Six months on, physical tin contract fails to shine
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A physical tin contract launched this year in the world’s top tin exporter, Indonesia, is struggling to attract enough liquidity to challenge the benchmark London contract, with the exchange authorities now looking to the government to boost volumes.
The Indonesia Commodity and Derivative Exchange (ICDX) launched its physical tin contract (INATIN) in February with the aim of giving domestic producers greater control over prices.
In the first six months of trading, volumes for the INATIN contract, which is backed by the largest tin miner in the archipelago, PT Timah, were often just one lot per day. The new contract registered only two trades in June and July.
ICDX chief executive officer Megain Widjaja said the lack of liquidity was due to traders being unwilling to sell at market prices, causing a wider-than-expected price differential with London Metal Exchange tin, which fell to a one-year low of US$17,125 a ton last week.
“The last two months have been very difficult,” said Widjaja. “It is primarily because of the price.”
The ICDX’s tin contract was expected to trade at a premium of about $300-$400 a ton compared to the LME contract, due to its minimum purity requirement.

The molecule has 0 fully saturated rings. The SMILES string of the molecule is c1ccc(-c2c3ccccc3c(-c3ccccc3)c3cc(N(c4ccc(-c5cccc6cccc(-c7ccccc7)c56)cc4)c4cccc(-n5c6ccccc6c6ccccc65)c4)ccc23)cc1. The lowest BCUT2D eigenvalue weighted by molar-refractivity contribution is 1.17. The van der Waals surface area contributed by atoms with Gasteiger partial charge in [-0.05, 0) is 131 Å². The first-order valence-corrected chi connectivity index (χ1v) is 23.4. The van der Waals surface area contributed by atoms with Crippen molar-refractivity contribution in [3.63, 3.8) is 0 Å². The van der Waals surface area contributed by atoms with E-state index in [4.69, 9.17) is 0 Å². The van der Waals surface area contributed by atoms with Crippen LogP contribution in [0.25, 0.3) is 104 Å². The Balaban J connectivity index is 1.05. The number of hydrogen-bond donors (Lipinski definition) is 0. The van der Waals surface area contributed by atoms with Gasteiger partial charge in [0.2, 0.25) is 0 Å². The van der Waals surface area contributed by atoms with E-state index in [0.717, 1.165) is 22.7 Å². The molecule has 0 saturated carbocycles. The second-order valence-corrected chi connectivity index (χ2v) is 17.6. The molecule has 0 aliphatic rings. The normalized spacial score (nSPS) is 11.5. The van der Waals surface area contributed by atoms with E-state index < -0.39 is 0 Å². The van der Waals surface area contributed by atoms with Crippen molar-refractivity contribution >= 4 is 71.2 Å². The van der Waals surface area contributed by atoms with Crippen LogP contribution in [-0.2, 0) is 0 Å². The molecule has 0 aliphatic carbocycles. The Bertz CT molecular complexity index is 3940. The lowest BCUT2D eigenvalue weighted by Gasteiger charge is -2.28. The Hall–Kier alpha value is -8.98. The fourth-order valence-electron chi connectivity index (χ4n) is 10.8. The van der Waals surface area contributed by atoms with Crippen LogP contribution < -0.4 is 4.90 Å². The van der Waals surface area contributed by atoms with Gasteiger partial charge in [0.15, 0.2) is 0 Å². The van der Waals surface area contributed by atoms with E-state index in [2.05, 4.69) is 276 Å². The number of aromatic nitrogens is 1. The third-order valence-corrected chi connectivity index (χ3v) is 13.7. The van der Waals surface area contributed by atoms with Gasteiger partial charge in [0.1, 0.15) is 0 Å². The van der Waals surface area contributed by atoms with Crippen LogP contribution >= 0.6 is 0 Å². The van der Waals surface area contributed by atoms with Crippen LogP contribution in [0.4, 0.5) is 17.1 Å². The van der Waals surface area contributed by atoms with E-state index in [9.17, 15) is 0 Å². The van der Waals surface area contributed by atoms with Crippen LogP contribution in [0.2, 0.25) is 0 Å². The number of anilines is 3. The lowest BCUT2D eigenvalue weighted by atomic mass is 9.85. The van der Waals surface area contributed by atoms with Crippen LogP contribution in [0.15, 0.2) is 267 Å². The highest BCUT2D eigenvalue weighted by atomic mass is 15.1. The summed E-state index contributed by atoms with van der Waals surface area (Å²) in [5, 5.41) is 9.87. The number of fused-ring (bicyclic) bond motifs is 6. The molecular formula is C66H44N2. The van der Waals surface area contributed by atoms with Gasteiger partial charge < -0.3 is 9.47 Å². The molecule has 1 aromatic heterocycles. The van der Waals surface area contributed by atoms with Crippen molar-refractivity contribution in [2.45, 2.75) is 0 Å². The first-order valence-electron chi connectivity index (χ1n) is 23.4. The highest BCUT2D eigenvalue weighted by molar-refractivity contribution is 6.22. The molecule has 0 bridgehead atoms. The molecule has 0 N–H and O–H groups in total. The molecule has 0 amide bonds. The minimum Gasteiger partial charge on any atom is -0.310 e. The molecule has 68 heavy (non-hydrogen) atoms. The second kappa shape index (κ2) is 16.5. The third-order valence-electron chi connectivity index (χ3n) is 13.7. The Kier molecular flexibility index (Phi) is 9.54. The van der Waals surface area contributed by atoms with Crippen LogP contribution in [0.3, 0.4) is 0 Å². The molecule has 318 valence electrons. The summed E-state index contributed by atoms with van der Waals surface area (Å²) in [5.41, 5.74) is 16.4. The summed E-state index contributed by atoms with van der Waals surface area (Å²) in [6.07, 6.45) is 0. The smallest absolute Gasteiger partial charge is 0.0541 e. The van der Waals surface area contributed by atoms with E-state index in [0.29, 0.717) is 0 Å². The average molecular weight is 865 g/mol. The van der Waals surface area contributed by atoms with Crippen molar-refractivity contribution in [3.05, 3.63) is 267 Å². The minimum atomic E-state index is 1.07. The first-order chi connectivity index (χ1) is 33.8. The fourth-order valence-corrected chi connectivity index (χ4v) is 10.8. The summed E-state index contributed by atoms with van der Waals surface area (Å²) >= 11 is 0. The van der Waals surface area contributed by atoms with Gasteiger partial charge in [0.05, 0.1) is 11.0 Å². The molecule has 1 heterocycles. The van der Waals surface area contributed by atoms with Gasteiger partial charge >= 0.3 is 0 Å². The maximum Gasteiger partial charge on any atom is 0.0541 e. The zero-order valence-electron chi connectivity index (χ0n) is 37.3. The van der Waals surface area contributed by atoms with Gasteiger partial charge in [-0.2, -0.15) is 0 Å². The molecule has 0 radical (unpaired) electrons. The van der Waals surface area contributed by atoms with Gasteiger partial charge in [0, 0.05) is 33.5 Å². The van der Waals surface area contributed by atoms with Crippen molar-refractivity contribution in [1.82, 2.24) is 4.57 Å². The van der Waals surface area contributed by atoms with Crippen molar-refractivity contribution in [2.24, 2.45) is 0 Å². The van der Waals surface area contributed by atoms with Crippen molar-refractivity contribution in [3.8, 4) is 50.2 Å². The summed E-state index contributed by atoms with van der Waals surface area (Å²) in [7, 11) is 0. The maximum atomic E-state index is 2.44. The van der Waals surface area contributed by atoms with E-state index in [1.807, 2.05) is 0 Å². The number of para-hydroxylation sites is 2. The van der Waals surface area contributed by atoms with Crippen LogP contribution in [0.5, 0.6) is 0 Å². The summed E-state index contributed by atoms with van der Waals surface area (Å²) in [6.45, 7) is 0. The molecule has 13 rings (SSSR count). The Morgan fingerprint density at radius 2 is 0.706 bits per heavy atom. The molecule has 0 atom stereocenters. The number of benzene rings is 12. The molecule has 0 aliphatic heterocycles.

Last week, however, INATIN was offered at about $21,000 a ton, almost $4,000 above London tin. “The market needs to learn that this is a physical market and we cannot fabricate prices,” Widjaja added.
Indonesia’s exports of tin, mainly used in soldering for electronics, rose about 4 percent to 96,020 tons last year.
The London Metal Exchange’s tin contract was first traded in 1877 and is used as a benchmark price for most consumers, traders and producers worldwide. In the past, the absence of regular data from Indonesia has made it tough for new commodity contracts to rival contracts issued by foreign
The ICDX had hoped the INATIN contract would become the reference point for local smelters and international buyers, but analysts said there was no real interest in physical contracts.
“There is not really the appetite out there, at least at the moment, for these physically backed base metal products,” said Barclays analyst Gayle Berry.
In a bid to revive the contract, Widjaja said the government would soon issue a decree linking royalties on tin exports to the INATIN price. The government currently imposes a 3 percent royalty charge.
“We expect to see progress no later than a quarter from now ... before the end of the year,” Widjaja said. “This will force the buyers and sellers to comply.”
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